Bailey also made excursions into dub with International Observer, a project that saw him release albums such as 2001’s Seen, 2009’s Felt, 2014’s Touched and the Escape From The Dungeons Of Dub series.

This new work, Science Fiction, sees Tom fully solo again – producing, writing and performing all the tracks. The only outside factor, it seems, being vocal producer Hal Ritson, whose credits range from Katy Perry to The Chemical Brothers.

“I recorded the vocals with Hal,” Tom explains. “That’s the one thing I can’t do myself – be my own vocal producer. Because I think, when I’m singing, I need to wear the performer’s hat totally. I got someone else to record my vocals to try to get the best out of me.”

Below the SurfaceHere's to Future Days: Tom Bailey interview

Sitting below the surface of the Thompson Twins’ most well-known hits are some daring, leftfield instrumentals. The Lewis Carol (Adventures In Wonderland) (on the B-side of Lay Your Hands On Me), The Fourth Sunday (on their post-Live Aid cover of The Beatles’ Revolution) and A Dub Product from the B-side of fourth single Animal Laugh; all took pop fans way off the beaten track. Another classic example is the dub of Doctor! Doctor! found on its B-side, titled Nurse Shark.

“We recorded Doctor! Doctor! at Compass Point in the Bahamas,” Tom remembers. “So every morning, before the session, I’d go and swim out to the reef, splashing around, but I never saw anything. Alex Sadkin had a degree in marine biology and he said: ‘Come with me, but don’t jump in and make a lot of splashing. We’ll just wade out, very slowly, and then put our heads underwater’. At that point, I saw all sorts of creatures gently moving away. Enormous stingrays, sharks, barracudas… He said: ‘That’s the trick. Most people never see anything because they just drive them away before they even put their head under the water.’

“I think we saw something called a nurse shark, so that became the title of that track. But I never thought of those B-side dubs as being that bold. To me, I thought it was just brilliant to have alternative versions, and how the whole deconstruct/alternative mix thing didn’t have to be just about extended dance mixes.”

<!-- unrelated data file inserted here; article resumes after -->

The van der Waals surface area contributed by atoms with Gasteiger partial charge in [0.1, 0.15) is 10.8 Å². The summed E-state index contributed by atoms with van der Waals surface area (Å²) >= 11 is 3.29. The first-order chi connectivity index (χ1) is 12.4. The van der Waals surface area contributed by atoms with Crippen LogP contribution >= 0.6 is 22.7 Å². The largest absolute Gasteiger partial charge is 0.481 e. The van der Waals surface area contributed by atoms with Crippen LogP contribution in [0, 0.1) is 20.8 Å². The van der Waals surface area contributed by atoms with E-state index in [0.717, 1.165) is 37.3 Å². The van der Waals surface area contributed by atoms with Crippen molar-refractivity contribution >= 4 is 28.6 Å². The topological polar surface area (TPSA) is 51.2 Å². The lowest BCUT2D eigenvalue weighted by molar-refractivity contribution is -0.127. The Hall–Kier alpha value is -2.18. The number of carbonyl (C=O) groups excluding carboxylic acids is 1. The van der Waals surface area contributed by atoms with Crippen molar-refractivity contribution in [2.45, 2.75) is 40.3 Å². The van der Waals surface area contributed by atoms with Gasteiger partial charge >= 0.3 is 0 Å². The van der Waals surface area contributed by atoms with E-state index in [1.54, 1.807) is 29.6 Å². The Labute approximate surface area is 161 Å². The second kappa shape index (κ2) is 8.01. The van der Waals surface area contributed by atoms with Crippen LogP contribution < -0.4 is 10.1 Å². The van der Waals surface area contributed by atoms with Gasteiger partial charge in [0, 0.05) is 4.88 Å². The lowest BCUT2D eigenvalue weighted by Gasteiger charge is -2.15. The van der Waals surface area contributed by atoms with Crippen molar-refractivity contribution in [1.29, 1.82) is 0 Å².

“Hal also had a really interesting idea. Because he’s a vocal specialist, and because he’d recently been working with a Cuban singer, he suddenly had this idea to ‘Latinise’ one of the songs, What Kind Of World? So he got in this Cuban singer in and it added an instant feel to it.”

Having played back that track as we talked, it’s certainly an interesting twist on the classic Twins sound, to add a South American beat. But World influences have always been a very important part of Tom’s take on pop music. The breakthrough Thompson Twins albums were recorded in Nassau and in the mid-2000s he sailed up the River Ganges (with a recording studio on board) for The Holiwater Project. So where was this album recorded?

“France, New Zealand, London… because these days, my studio is a laptop and a pair of headphones. Wherever I go, I’m working! Occasionally it spreads out a little bit into more equipment, but that’s it. I’m a real wanderer, I don’t stay in one place for very long.”

While Science Fiction is about the future of Tom Bailey as a pop artist, it also joins the dots with a couple of the Twins’ earliest moments. One of the group’s most popular early live tracks, when they were the original troupe of squat-based indie anarchists, was Living In Europe, recorded in 1981 as the UK was joining the EEC. Several decades later, Tom muses on European culture, post-Brexit, on the new album.